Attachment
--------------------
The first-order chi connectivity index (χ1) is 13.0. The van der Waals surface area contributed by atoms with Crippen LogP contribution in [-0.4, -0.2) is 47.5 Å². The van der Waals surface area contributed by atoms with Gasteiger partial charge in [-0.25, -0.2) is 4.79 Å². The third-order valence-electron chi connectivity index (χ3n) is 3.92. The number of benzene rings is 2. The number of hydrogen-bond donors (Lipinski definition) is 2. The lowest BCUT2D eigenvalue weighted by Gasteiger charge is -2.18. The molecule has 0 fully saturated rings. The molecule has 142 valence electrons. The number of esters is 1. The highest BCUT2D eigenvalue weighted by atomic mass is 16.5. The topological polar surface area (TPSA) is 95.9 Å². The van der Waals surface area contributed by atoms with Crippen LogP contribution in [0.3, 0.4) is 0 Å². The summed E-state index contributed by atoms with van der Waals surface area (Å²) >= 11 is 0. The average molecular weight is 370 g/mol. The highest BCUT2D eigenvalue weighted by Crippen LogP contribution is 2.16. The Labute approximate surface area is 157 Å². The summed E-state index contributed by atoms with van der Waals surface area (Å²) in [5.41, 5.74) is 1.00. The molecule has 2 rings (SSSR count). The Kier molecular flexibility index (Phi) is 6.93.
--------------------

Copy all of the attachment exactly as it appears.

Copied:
The first-order chi connectivity index (χ1) is 13.0. The van der Waals surface area contributed by atoms with Crippen LogP contribution in [-0.4, -0.2) is 47.5 Å². The van der Waals surface area contributed by atoms with Gasteiger partial charge in [-0.25, -0.2) is 4.79 Å². The third-order valence-electron chi connectivity index (χ3n) is 3.92. The number of benzene rings is 2. The number of hydrogen-bond donors (Lipinski definition) is 2. The lowest BCUT2D eigenvalue weighted by Gasteiger charge is -2.18. The molecule has 0 fully saturated rings. The molecule has 142 valence electrons. The number of esters is 1. The highest BCUT2D eigenvalue weighted by atomic mass is 16.5. The topological polar surface area (TPSA) is 95.9 Å². The van der Waals surface area contributed by atoms with Crippen LogP contribution in [0.3, 0.4) is 0 Å². The summed E-state index contributed by atoms with van der Waals surface area (Å²) >= 11 is 0. The average molecular weight is 370 g/mol. The highest BCUT2D eigenvalue weighted by Crippen LogP contribution is 2.16. The Labute approximate surface area is 157 Å². The summed E-state index contributed by atoms with van der Waals surface area (Å²) in [5.41, 5.74) is 1.00. The molecule has 2 rings (SSSR count). The Kier molecular flexibility index (Phi) is 6.93.